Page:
It’s Wednesday evening and I’m at the Meadowlands State Fair next to Giants Stadium. Its “cheap night” and the thirty-dollar unlimited ride pass had been slashed to eighteen bucks. As a result the place is mobbed. But I don’t mind.
When I came here last year I was astounded to see how well behaved everyone was. Despite the size and socio-economic diversity of the crowd, not a single person started trouble, at least while I was there. There was no cutting in line, no fights and little if any cursing. People were just there to spend time with their kids, ride the rides and stuff themselves with fat soaked cardiac numbing greasy treats. The fair made me proud to be a New Jerseyite. And this year, as my girlfriend and I weave through the crowds, the same civil behavior seems to be holding fast.
“Isn’t this great?” I say to my girlfriend. “Everyone is nice. No pushing. No shoving.”
“Just compare and contrast this to events in New York,” she says. “I’ve seen people duke it out over a picnic spot at a Central Park concert.”
“Remember when Pacino did Merchant of Venice?” I say. “Some people were so arrogant that they paid people to wait for them to get them free tickets. Entitlement gone haywire.”
“And the pushing and shoving to get into a restaurant or a club.”
“Or jockeying for seats at Whole Foods. Guy yelled at me once there.”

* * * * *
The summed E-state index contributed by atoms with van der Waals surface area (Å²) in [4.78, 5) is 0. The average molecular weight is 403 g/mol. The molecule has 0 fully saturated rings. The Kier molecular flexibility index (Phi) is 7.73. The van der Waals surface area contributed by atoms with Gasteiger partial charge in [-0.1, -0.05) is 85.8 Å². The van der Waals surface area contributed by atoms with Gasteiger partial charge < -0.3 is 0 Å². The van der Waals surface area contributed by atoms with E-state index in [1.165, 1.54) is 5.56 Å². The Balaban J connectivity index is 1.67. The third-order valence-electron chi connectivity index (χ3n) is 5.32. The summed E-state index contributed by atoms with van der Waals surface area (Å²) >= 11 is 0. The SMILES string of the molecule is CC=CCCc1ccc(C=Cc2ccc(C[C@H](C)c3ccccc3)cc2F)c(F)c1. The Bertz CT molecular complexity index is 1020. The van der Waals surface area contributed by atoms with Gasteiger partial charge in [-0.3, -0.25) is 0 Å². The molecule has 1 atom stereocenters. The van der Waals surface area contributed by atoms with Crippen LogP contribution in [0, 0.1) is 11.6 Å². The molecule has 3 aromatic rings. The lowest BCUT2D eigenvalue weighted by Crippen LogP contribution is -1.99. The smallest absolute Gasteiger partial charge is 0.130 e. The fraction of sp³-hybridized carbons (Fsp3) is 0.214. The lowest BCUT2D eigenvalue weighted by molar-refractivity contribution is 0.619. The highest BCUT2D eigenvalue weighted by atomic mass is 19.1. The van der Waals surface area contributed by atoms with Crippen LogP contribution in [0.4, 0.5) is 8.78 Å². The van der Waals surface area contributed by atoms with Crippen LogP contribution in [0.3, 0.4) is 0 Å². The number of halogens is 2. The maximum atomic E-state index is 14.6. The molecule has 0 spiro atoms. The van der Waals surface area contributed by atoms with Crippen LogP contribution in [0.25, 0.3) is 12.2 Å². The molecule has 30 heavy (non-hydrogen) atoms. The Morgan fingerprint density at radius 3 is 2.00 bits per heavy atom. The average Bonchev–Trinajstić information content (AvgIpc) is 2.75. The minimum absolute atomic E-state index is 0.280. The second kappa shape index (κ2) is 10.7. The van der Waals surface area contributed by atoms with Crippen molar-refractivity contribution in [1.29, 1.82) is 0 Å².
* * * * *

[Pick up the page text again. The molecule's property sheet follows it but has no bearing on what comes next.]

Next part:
“Manhattan has that kind of energy,” my girlfriend says. “Makes it the greatest city in the world, but also a tough place to live.”
Then I wave my hands. “No mas. I don’t want to talk about people behaving badly. I’m having a nice zen moment here. Let’s just enjoy the fair.”
After eating some zeppole, my girlfriend and I head over to the Space Coaster. It’s my favorite ride in the place. Designed to hit you with negative gees from every direction, it’s a stomach churner. Maybe I should have passed on the zeppole.
Since the Space Coaster is so awesome, the line to get on it is long. That’s okay. That will give my stomach a chance to settle. But then, as we wait on line, someone just has to go and fuck up my zen.
A girl in her late teens slips into the queue and joins her boyfriend near the entrance to the ride. I know what’s happening. The boy was holding a place for her so she could ride another ride and hop on this one without waiting. But the ride operator immediately sees this and tells her she has to wait on line like everybody else.
“But my boyfriend is here,” she whines.
“Don’t care,” the carny says. “Get on the back of the line.”
Then the boyfriend starts getting into it with the carny. He doesn’t yell, but he acts indignant and gesticulates wildly. As he does so I notice his girlfriend watching him with a spoiled brat pout.
“Rules the rules, man,” the carny says.
“That’s not fair,” the boyfriend, says, his voice rising.
“Hey man,” says a bystander. “Be cool bro.”
“Not worth it brother.”
Then a loud voice booms, “What the hell is going on here?” Turning to the source of the noise, I see a fat man in a white polo shirt standing near the edge of the line. I don’t know who he is, but I know what he is. Years of waiting tables taught me to recognize arrogant, entitled assholes instantly.
“Why won’t you let them on the ride?” the man yells
“The guy can go on the ride,” the carny says. “Girl’s got to go to the back.”